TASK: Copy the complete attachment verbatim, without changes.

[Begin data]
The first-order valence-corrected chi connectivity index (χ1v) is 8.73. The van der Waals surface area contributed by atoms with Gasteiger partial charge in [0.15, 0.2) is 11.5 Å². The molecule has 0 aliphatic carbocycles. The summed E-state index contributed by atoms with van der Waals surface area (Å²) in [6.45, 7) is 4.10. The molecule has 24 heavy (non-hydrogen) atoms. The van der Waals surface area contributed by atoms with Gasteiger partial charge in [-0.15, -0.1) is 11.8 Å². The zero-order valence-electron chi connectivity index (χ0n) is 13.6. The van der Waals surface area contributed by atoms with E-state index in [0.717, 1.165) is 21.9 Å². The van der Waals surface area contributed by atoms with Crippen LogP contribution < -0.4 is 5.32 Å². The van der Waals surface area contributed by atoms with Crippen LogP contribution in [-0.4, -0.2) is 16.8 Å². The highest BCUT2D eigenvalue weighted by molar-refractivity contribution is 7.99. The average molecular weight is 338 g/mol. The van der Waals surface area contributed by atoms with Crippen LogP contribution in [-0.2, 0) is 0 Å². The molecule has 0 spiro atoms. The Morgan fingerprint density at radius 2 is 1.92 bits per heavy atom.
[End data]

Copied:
The first-order valence-corrected chi connectivity index (χ1v) is 8.73. The van der Waals surface area contributed by atoms with Gasteiger partial charge in [0.15, 0.2) is 11.5 Å². The molecule has 0 aliphatic carbocycles. The summed E-state index contributed by atoms with van der Waals surface area (Å²) in [6.45, 7) is 4.10. The molecule has 24 heavy (non-hydrogen) atoms. The van der Waals surface area contributed by atoms with Gasteiger partial charge in [-0.15, -0.1) is 11.8 Å². The zero-order valence-electron chi connectivity index (χ0n) is 13.6. The van der Waals surface area contributed by atoms with E-state index in [0.717, 1.165) is 21.9 Å². The van der Waals surface area contributed by atoms with Crippen LogP contribution < -0.4 is 5.32 Å². The van der Waals surface area contributed by atoms with Crippen LogP contribution in [-0.4, -0.2) is 16.8 Å². The highest BCUT2D eigenvalue weighted by molar-refractivity contribution is 7.99. The average molecular weight is 338 g/mol. The van der Waals surface area contributed by atoms with Crippen LogP contribution in [-0.2, 0) is 0 Å². The molecule has 0 spiro atoms. The Morgan fingerprint density at radius 2 is 1.92 bits per heavy atom.